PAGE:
And speaking of reading, have any of you gotten a chance to read Fifty Shades of Gray? I’ve been hearing mixed reviews, but am truly tempted to see what all the buzz is about. It was highly and adamantly recommended by a colleague, so I feel an obligation to check it out. Currently, I’m reading four books: Jane Eyre, Not a Good Day to Die: The Untold Story of Operation Anaconda, Broke and Elixir.  Operation Anaconda is the true account of a military operation during the war in Afghanistan and Broke is Glenn Beck’s take on the current economical crisis.  Jane Eyre is an old favorite and Elixir is Hilary Duff’s first novel, which was recommended and then lent to me by a student. I’m enjoying all of them, the first two because I feel I am broadening my interests and educating myself. What are you reading?

This weekend was hectic, but also productive. My gradebook is all caught up, and I’ve printed progress reports for my students. 🙂 The trick now is remembering to hand them out. Also, I spent a lot of time with my family, and it was enjoyable, incredible and remarkable. I highly recommend spending more time with those that matter most.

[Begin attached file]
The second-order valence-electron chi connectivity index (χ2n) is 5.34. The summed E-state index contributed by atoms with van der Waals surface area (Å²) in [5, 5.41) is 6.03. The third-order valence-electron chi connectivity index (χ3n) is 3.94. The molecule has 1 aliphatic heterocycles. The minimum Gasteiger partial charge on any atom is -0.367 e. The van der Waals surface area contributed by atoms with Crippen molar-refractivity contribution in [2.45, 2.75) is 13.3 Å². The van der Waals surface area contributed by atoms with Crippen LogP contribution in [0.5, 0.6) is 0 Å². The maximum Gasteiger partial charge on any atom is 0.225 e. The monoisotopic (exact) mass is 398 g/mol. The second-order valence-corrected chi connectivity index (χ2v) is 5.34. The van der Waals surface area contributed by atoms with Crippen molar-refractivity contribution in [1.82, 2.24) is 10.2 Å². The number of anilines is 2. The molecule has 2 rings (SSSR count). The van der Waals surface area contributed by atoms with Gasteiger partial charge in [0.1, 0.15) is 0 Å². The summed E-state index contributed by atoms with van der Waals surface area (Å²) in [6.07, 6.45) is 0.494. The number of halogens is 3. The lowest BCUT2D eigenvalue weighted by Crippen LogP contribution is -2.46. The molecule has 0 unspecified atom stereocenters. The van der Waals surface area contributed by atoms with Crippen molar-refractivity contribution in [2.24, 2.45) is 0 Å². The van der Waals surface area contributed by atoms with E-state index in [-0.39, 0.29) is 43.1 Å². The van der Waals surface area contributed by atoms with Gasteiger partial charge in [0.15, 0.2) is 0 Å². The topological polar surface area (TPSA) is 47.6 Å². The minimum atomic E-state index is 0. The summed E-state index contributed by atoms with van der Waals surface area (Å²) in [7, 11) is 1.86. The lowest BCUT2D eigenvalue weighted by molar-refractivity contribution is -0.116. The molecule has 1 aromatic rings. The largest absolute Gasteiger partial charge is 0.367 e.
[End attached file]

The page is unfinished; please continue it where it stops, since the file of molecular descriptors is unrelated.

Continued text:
Okay. So, truth be told, I am NOT crazy about the prompt for tonight, but hey: it gets me writing and thinking, and that’s what matters most.

Enjoy.  🙂

PROMPT: Most of us set a New Year’s resolution that this was going to be the year we finished our manuscript. But once again, we neglected it. Write an apology letter to your manuscript explaining what happened and how you plan to make it up to the manuscript by December 31.

Dear Second Manuscript,

I am terribly sorry I have yet to get us off to a roaring start, let alone a stellar finish.  My first manuscript is settled and in the midst of the publishing process and yet, I feel unable to move on and leave the plot and characters behind.  Perhaps it is that reluctance that has prevented me from entering into what I am sure will be a whirlwind romance with you.  I imagine the ups and downs, and am enthralled.  Honestly, there is nothing I desire more than to start anew with you.  Every sinew, every pulse and every heart beat is screaming for something new, for an original passion that will make me feel less ordinary and less stagnant.

But where to begin?

Maybe you could help? Offer an idea, or intriguing phrase that will serve as the launching pad for the next great American novel?

Forever yours,

Mandi